For Christians, Holy Week in Jerusalem has a special spiritual connection. The Old City, its gates and roads, the Mount of Olives, Via Dolorosa and The Holy Sepulchre Church, where pilgrims from all over the world journey to, are equally important to the Palestinian Christians of Gaza and the West Bank, who want to join their Christian brethren in Jerusalem, for the liturgical events leading to the holiest celebration in Christianity.
On Good Friday, pilgrims will process along the Via Dolorosa (Way of Suffering), which tradition holds is the same path Jesus took as He carried the cross to the site of the crucifixion. The route has been debated by Christians for centuries, but there have been nine stations or stops on the route for about six centuries.
The procession ends at the Church of the Holy Sepulcher, where on Saturday, Eastern Orthodox Christians believe a flame appears in the tomb of Jesus and is caught by both a Greek patriarch and an Armenian Orthodox priest.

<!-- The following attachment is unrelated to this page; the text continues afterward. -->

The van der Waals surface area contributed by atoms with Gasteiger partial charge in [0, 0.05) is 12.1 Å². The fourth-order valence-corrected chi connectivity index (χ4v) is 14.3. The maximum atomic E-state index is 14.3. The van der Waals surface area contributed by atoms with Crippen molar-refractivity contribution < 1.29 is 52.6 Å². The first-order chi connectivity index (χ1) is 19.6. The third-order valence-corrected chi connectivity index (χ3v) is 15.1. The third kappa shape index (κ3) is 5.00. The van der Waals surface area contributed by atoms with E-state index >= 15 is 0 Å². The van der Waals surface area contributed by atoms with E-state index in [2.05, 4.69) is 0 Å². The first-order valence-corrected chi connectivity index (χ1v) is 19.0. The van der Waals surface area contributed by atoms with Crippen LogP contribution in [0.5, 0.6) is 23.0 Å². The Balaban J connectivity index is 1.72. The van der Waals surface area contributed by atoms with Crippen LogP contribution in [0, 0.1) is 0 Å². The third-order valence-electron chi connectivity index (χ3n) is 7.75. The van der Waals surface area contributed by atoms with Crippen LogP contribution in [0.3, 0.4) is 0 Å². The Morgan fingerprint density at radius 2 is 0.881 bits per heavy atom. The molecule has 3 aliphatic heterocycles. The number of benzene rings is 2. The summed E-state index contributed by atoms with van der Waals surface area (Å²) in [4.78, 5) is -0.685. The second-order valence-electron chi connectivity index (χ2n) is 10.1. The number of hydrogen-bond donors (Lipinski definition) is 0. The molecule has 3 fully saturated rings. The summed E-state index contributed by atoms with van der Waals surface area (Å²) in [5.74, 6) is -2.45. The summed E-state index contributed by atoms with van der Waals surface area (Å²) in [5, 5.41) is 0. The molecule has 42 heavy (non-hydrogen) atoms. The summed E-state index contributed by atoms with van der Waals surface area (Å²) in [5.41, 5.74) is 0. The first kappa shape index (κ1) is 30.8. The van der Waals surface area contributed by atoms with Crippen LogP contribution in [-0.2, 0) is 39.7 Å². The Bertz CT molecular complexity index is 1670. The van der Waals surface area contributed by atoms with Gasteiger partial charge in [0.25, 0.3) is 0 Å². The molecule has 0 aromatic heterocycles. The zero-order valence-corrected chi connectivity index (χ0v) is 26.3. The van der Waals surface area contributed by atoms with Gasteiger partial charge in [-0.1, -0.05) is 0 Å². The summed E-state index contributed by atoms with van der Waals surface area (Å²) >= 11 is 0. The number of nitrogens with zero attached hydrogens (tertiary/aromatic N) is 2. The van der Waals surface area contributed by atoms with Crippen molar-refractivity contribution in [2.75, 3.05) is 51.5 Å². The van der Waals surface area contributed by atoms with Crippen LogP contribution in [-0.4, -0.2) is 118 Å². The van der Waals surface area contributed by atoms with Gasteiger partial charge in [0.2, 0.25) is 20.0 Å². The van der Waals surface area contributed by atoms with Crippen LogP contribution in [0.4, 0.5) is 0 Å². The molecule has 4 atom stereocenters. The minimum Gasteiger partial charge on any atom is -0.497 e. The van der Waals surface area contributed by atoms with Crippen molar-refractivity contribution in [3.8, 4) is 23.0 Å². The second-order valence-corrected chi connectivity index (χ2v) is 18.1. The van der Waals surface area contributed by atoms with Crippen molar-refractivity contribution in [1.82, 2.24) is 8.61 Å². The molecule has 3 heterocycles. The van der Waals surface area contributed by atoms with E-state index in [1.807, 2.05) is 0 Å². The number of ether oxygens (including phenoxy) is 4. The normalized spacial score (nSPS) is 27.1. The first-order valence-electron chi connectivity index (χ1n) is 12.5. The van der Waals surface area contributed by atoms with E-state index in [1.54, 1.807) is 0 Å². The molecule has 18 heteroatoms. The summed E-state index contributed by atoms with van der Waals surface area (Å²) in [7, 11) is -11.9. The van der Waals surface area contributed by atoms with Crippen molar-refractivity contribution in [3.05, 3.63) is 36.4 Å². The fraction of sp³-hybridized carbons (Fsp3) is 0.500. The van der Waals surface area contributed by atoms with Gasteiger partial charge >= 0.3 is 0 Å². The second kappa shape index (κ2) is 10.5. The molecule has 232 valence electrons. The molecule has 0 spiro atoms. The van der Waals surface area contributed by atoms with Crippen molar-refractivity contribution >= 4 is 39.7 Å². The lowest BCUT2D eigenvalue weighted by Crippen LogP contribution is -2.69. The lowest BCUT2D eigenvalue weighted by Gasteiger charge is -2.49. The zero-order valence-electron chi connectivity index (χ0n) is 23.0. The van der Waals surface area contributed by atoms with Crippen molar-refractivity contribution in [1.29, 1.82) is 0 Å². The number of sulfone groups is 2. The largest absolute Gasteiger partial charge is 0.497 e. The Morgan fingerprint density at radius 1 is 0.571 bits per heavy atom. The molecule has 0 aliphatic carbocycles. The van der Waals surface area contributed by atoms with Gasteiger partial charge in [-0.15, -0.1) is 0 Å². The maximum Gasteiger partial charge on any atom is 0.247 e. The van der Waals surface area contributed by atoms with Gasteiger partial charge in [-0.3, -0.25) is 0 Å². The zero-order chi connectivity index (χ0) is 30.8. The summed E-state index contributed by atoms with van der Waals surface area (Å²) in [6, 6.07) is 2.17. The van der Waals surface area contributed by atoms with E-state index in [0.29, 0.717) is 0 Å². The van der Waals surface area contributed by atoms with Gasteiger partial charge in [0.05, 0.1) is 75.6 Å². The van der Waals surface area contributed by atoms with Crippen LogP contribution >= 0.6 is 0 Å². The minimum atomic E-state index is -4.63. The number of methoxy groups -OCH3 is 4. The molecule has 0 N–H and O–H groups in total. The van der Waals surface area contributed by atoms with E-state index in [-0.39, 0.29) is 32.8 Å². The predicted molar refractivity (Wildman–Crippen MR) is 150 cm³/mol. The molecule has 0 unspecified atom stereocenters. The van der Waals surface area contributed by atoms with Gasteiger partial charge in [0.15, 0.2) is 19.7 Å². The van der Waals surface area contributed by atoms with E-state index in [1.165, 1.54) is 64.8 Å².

They share the flame with worshippers who have candles. For those who cannot squeeze into the ancient church, there will be jumbo screens outside for observance of the ceremony which is called the Saturday of Light or Sapt il-Noor. Although Protestant and Catholic Christians do not observe this ritual, Orthodox sects including Greek, Syrian, Armenian, Copts and Russian churches do.
Ethiopian Orthodox worshippers celebrate the Holy Fire ceremony at the Ethiopian section of the Church of the Holy Sepulcher friday in Jerusalem’s Old City, Israel. Hundreds of Orthodox Christians, all from different sects, participated in the ceremony a day preceding Orthodox Easter, and has been celebrated by worshipers for the last 1,200 years.
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